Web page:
Human Rights Watch has been named recipient of the triennial Human Rights Award of Metropolitan Community Churches (MCC), an international fellowship of Christian churches with a special affirming ministry to lesbian, gay, bisexual and transgender people.
The award will be presented during the international General Conference of Metropolitan Community Churches in Scottsdale, Arizona, on 4 July 2007 (American independence day), says the Rev Elder Nancy L. Wilson, Moderator of the MCC denomination.
More than 1,500 people from around the world will gather in the Phoenix area during 2-6 July 2007 for the church's global conference.
"The 2007 Human Rights Award of Metropolitan Community Churches recognizes Human Rights Watch's groundbreaking work defending LGBT people worldwide from violence, discrimination, and abuse," said Ms Wilson.
Founded in 1968, Metropolitan Community Churches comprise the largest and oldest worldwide Christian denomination with a primary welcoming ministry to lesbian, gay, bisexual and transgender persons. Metropolitan Community Churches provide local ministry in 28 countries and each year more than 225,000 people attend MCC's programmes and services.
The church group, known across Eastern Europe as "The Human Rights Church" for its commitment to social justice for LGBT people, collaborates with human rights groups in countries such as Jamaica, Romania, Latvia, Moldova, Bulgaria, Mexico, Chile, Argentina, Zimbabwe, and South Africa to foster spiritual and social justice and promote human rights.
"Human Rights Watch works to build a world where everyone's rights will be respected, regardless of their sexual orientation and gender identity," said Scott Long, director of the Lesbian, Gay, Bisexual and Transgender Rights Program at Human Rights Watch.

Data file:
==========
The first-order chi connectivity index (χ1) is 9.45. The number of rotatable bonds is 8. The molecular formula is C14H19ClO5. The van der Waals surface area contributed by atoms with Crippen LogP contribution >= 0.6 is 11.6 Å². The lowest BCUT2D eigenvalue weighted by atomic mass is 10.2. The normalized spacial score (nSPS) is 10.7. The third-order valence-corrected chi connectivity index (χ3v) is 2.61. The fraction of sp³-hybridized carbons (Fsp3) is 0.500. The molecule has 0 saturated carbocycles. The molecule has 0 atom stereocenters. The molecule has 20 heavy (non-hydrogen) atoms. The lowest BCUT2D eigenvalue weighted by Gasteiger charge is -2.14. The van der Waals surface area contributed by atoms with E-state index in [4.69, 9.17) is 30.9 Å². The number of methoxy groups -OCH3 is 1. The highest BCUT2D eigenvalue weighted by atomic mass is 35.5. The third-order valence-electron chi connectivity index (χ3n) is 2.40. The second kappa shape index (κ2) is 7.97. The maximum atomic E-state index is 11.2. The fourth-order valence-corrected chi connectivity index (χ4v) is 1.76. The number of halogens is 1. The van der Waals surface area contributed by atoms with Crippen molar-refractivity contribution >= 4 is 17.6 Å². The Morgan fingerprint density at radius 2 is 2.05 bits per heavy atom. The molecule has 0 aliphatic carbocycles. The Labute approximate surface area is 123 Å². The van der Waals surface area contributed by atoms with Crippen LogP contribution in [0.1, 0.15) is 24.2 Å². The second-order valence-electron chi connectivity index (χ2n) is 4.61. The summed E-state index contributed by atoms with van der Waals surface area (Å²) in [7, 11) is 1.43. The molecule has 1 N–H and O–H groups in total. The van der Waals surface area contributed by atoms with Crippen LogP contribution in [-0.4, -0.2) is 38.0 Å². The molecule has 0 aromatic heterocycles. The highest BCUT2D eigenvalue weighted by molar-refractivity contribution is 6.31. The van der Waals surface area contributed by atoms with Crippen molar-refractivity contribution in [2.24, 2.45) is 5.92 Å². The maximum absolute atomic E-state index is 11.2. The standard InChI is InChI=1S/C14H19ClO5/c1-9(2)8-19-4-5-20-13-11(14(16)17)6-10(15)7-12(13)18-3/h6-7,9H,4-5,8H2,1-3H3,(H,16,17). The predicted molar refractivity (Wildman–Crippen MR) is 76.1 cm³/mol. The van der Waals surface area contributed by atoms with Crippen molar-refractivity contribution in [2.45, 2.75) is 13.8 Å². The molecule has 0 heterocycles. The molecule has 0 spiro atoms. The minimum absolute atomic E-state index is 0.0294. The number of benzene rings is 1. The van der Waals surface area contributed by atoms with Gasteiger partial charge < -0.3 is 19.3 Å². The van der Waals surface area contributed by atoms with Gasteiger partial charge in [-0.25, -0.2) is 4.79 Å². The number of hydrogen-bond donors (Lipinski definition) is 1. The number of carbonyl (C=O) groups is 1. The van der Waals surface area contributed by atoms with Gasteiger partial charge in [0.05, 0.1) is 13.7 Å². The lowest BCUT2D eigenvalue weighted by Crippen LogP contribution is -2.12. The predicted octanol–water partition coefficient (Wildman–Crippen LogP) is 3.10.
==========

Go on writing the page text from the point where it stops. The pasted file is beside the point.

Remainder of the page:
Long will accept the award on behalf of Human Rights Watch at ceremonies on 4 July. "The Metropolitan Community Churches are a vital part of this common struggle."
"Faith used as a pretext for hatred often fuels violence against lesbians, gays, bisexuals and transgender people," said Long. "For Metropolitan Community Churches, religion means inclusion, and we are proud to work with them in spreading the message that human rights are for everyone," Scott added.
Human Rights Watch's Lesbian, Gay, Bisexual, and Transgender Rights Program - the first of its kind at a major mainstream human rights organization - was formed in 2004. Scott Long is its founding director.
Long has nearly 20 years of experience in fighting abuses based on sexual orientation and gender identity. Long launched his human rights career in Eastern Europe, where his documentation of arrests and torture under Romania's repressive anti-gay measures helped draw global attention to the effects of sodomy laws.
Additional information on Metropolitan Community Church's international General Conference in Scottsdale can be found on-line at: http://www.mccchurch.net/